One of the main objectives of every business entity is to maximize its profit by utilizing its available resources. To be able to do that, entities should have a clear understanding of all elements involved while generating profits. As the costs are one of the major determinants of net earnings for a period, businesses should have a thorough understanding of all types of costs incurred during the period.
In the fields of accounting, finance and economics, many different approaches are followed to group or categorize business costs. However, on the basis of payments, two major types of costs are explicit costs and implicit costs. In this article, we will clarify the basic difference between these two types of costs and help you identify which type of cost you’re dealing with while operating your business.
Definitions and explanations:
Explicit costs are clearly and easily identifiable costs for which a definite and actual payment is disbursed immediately or at some future time. These costs are paid either in cash or in kind whose value can be reliably ascertained in dollar terms. The usual costs incurred by a business organization in its ordinary course of business are explicit costs.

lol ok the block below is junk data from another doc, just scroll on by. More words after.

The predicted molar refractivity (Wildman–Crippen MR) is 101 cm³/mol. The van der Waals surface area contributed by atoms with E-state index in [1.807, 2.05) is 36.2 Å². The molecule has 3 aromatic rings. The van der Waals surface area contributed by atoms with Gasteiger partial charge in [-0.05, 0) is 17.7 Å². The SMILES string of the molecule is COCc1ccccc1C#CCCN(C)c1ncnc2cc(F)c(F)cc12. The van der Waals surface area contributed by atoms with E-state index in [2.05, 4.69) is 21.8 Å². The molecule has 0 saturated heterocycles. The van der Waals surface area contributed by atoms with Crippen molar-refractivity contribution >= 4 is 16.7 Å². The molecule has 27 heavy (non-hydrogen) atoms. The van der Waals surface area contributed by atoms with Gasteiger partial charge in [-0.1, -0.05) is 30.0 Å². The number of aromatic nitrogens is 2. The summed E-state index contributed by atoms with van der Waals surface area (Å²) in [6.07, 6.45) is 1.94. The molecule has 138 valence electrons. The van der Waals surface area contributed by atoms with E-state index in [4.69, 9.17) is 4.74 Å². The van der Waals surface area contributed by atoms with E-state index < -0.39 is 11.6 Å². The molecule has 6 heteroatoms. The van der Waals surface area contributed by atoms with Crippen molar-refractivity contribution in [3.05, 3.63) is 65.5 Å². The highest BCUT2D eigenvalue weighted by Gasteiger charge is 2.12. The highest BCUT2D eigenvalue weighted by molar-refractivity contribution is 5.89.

Common examples of explicit costs include the following:
- Cost of goods sold
- Salaries, remunerations and fringe benefits paid to employees,
- Wages paid to workers,
- rent paid for office or factory building,
- Utility bills paid for electricity, gas, telephone and internet,
- Marketing or advertising expenses paid for brand awareness and boosting sales
- Depreciation charged on equipment, machinery and building etc.
Other terms used for explicit costs are accounting cost, outlay cost and out-of-pocket cost
Financial accounting and reporting, being a compulsory task for every business, requires companies to immediately report and account for all business transactions. Hence, all explicit costs incurred are realized during the operations of a business and are reported and accounted for at every stage of business. When calculating the accounting profit, the total explicit costs are deducted from the total revenue realized during the period.
In equation form, the accounting profit can be presented as follows:
Accounting profit = Total revenue – Total explicit costs
Implicit costs (also known as imputed, notional, and implied costs) can be defined as the benefits foregone when the factors of production owned by the entity are used for business operations instead of generating income by other means. In easier words, implicit costs are opportunity costs of using your resources or assets in the course of your own business setup instead of selling or renting them out. Implicit costs get incurred without any exchange of cash. They are not so easily identifiable or recognizable, and therefore cannot be accurately measured. Hence, it is impossible to account for them on the company’s general ledger.